‘Bad History and Worse Social Science’
Last week I talked with the Howard University historian Daryl Michael Scott, the author of Contempt and Pity: Social Policy and the Image of the Damaged Black Psyche, 1880-1996 (North Carolina, 1997) and, more recently, an article in Liberties on “The Scandal of Thirteentherism.” One of the most interesting parts of our conversation, to me, was Scott’s discussion of the “other frames or other myths” for writing about the history of Black people in the New World — frames that, he says, were left out of The New York Times’s “1619 Project.” In the published interview, some of that material was left on the cutting-room floor. Here’s a fuller version of his response to my question about what the “1619 Project” missed.
What about other frames or other myths? For instance, the “Atlantic world.” Once you start making worlds, you are making myths. You’re circumscribing the world for your purposes, and you’re tracing origins.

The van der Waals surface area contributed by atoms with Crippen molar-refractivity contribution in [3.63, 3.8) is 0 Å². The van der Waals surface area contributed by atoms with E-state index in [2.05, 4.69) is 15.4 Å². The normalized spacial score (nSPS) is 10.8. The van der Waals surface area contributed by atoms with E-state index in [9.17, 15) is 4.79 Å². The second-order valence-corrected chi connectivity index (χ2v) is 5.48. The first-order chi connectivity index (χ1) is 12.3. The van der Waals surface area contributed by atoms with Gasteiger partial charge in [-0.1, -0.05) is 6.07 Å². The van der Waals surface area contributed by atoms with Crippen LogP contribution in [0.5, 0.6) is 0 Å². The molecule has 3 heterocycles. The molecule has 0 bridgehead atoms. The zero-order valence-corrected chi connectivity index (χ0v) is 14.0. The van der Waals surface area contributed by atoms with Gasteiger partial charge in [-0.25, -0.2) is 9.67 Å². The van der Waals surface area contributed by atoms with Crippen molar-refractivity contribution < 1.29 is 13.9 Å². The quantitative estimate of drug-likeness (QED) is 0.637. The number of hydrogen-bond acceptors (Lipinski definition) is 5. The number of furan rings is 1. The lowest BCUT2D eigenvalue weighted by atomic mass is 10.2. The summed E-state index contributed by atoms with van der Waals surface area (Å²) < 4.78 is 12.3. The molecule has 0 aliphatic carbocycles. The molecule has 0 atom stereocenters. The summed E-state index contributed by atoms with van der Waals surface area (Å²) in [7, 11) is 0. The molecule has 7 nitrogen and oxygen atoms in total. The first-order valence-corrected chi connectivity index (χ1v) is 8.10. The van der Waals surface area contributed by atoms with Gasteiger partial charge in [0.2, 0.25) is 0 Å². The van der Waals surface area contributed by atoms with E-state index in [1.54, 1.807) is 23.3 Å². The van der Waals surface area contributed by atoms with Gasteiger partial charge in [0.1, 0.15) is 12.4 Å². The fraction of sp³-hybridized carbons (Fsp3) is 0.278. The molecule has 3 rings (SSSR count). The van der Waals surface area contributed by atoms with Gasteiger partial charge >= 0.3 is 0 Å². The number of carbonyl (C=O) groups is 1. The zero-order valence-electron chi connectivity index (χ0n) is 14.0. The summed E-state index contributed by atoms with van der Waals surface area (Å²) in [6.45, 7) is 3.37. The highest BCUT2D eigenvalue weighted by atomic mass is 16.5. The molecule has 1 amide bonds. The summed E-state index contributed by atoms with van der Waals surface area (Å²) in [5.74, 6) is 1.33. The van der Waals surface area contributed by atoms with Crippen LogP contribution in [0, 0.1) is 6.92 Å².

When the nation-state comes along and pretends that 1619 is the starting point, that’s making a myth. The Atlantic-world scholars do a very similar thing. A priori, they have a “world” that they think they can establish exists. And that world has slavery. In that Atlantic world of slavery, 1619 is not an important moment.
And then you get the scholars who believe they can trace a Black identity across time and space back to Egypt, and for them 1619 is not a good date.
A guy like me comes along and says: There’s nothing wrong with identity history. There’s nothing wrong with sub-identities. African Americans as an ethnic group can validly, in an ethnic myth, say 1619 is a good point of origin, because we’re an English-speaking Black ethnic group.
So there are various ways scholars tell their tale. “1619” could have been a set of debates about that, but all of the other perspectives lost out. All of these critiques fell to the wayside in the traditional way that they do: You get a debate between white liberals and their allies, and white conservatives, and everything in America reduces to race and slavery. That’s culture-war stuff.
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